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Verified by Psychology Today

Virtual therapy

Introduces psychologist Ralph Lamson, Ph.D., of Kaiser Permanente
Medical Group use of virtual reality to help acrophobes overcome their
fear of heights. Computer-generated universe's replacement of the real
world; Average age of patients; Total minutes of sessions.


The bridge suddenly ends at mid-span, and you're standing on the brink, staring down at the icy waters below. Your heart is racing, your palms are sweating. The sole consolation: the bridge exists only on a computer chip.

Welcome to virtual reality, until now, a technology in search of a purpose. Psychologist Ralph Lamson, Ph.D., of the Kaiser Permanente Medical Group, says it's just the thing to help acrophobes overcome their fear of heights.

Don the special helmet and the real world is replaced by a computer-generated universe. As you turn your head, the headgear senses the movement and alters the image accordingly. Turn the handgrip and you seem to move forward or backward, allowing you to tour this cyberworld at your own pace.

More than 60 patients (average age: 54) have explored the bridge in 40-minute sessions. They begin their travels in a cafe and gradually make their way to a raised wooden plank outside. To cross the plank, they must confront their phobia. Patients perceive the plank's height differently--some see it as 10 feet, some as 10 stories--but the experience can be dizzying, even if it isn't real.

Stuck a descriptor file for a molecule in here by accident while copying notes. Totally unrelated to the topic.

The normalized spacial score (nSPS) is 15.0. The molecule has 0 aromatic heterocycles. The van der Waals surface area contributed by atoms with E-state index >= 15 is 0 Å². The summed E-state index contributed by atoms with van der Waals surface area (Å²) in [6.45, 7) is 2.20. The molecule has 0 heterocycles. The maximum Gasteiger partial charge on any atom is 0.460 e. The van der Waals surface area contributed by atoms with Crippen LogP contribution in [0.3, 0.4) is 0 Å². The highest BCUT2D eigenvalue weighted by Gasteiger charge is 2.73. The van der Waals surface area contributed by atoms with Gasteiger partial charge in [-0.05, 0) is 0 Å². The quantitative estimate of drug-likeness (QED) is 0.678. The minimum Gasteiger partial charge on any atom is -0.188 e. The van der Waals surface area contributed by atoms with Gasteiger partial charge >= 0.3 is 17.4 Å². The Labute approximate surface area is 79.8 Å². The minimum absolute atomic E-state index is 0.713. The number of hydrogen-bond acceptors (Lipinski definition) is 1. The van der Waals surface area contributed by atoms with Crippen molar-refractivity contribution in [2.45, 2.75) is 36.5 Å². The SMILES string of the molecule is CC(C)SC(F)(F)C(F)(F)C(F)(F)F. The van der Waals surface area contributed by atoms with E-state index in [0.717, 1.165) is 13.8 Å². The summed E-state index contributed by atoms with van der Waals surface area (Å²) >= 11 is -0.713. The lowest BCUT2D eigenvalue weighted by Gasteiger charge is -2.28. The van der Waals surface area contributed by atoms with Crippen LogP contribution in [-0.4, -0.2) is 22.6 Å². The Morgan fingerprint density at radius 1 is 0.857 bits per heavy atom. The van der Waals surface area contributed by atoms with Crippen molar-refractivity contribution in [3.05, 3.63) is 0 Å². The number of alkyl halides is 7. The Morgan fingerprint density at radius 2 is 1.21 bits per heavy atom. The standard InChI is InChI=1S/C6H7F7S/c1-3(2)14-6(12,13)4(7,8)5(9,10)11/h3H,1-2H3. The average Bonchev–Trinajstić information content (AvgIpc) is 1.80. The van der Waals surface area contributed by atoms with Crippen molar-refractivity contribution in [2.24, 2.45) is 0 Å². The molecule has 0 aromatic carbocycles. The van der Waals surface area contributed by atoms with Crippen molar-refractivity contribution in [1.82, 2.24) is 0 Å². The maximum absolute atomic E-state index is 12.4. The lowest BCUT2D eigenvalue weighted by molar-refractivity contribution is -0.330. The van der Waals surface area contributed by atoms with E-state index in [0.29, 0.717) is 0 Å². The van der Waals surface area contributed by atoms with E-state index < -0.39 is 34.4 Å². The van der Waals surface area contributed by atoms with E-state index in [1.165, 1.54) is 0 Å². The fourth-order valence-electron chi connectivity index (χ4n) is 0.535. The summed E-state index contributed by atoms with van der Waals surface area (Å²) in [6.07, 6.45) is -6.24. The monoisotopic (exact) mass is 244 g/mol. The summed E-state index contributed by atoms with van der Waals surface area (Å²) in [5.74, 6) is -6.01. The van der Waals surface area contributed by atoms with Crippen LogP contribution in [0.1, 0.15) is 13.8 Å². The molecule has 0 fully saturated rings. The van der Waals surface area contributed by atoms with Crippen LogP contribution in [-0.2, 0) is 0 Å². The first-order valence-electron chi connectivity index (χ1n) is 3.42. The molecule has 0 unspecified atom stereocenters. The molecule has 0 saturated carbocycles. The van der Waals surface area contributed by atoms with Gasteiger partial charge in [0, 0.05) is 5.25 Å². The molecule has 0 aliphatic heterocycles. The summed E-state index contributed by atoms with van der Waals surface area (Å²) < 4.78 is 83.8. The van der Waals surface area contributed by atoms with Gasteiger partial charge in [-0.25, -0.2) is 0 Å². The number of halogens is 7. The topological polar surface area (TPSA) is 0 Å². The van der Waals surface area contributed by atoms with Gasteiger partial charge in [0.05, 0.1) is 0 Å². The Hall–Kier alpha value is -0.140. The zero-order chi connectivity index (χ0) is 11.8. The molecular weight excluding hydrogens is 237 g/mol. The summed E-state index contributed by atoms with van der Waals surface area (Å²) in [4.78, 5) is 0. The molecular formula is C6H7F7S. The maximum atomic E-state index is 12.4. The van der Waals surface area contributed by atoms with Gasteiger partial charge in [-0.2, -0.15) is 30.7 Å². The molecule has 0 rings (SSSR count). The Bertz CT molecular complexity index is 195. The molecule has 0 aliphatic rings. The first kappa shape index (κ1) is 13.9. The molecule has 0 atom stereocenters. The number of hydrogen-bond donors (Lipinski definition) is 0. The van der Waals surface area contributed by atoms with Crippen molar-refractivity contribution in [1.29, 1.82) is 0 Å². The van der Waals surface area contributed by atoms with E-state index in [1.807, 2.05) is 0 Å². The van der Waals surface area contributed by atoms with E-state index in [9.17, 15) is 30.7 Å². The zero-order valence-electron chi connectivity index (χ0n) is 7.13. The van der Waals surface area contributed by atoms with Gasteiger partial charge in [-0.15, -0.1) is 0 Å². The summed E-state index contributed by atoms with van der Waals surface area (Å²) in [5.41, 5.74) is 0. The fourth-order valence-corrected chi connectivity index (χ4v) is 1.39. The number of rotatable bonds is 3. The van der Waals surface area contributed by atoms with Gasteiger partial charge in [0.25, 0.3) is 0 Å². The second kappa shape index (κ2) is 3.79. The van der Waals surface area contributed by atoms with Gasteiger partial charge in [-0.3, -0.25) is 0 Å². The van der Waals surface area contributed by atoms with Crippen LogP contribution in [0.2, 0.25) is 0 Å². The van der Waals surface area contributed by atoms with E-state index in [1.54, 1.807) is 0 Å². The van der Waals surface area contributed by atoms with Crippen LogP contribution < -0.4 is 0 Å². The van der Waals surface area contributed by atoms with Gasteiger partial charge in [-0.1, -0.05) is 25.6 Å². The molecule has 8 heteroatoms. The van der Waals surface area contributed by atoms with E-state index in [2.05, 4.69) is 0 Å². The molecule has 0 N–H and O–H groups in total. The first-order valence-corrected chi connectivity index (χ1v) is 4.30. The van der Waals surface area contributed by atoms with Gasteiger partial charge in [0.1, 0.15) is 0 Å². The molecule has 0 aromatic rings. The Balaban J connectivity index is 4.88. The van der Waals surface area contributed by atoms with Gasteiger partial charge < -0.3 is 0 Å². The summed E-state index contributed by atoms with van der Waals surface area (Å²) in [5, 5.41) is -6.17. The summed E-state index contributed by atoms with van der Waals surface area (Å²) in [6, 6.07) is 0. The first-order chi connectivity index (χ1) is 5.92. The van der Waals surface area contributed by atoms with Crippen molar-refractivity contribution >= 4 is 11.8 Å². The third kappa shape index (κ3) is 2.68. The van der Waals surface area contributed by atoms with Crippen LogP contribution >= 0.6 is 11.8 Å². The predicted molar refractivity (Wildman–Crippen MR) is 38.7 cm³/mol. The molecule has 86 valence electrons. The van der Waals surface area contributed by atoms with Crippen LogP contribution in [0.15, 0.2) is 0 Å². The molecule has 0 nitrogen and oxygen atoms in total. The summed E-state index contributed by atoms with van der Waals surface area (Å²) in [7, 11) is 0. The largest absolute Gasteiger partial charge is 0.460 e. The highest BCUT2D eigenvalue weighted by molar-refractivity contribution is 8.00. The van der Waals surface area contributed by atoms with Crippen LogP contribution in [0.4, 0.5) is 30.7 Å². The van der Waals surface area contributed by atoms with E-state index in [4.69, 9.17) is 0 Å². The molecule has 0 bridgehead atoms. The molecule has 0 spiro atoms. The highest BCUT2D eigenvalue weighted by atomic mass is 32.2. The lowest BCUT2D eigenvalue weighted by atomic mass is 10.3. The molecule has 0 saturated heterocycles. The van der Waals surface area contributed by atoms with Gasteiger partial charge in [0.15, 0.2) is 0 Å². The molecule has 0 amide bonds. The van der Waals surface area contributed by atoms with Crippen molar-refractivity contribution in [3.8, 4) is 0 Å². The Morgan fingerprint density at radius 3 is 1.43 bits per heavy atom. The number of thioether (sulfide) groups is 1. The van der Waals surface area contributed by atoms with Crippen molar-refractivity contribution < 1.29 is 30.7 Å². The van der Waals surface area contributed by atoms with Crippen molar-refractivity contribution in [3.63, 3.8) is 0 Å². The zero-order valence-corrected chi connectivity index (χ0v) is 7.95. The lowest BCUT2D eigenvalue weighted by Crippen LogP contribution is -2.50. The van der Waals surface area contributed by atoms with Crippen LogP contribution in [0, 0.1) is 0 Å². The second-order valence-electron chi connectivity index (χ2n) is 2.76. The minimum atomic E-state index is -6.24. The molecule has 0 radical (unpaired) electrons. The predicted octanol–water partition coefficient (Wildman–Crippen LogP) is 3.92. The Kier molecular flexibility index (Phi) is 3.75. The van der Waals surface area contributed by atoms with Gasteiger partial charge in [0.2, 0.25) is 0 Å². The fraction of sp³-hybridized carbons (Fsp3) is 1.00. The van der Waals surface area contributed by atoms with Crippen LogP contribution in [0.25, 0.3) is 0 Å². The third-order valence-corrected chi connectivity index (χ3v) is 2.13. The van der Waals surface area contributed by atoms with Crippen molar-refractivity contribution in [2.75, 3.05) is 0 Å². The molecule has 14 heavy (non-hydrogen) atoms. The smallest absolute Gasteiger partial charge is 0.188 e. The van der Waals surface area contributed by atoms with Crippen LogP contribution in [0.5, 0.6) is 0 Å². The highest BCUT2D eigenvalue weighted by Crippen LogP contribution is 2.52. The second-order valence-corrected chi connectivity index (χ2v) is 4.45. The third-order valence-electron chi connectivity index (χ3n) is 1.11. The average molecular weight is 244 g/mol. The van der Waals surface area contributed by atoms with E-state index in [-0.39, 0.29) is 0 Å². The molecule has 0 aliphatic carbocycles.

"When people look down, their heart rate and blood pressure go up," Lamson says. "They get a little shaky. They say, 'Oh my God, I can't do this.'" Lamson encourages patients to stay where they are until they feel comfortable.

The plank leads to the bridge, where the truly daring can peer over the edge of the truncated span. By the time the patients return to the plank, they are somewhat desensitized and their vital signs are closer to normal. High technology indeed!

After treatment, more than 90 percent of the participants successfully endured a 15-story ride in a glass elevator and completed self-assigned tasks ranging from cleaning out their roof gutters to driving across the Golden Gate Bridge. Benefits were still apparent after three months. One woman who wouldn't climb above the second step on a ladder now mountain climbs. Her next destination: Lassen Peak, 10,453 feet.

PHOTO: Man wearing a virtual reality suit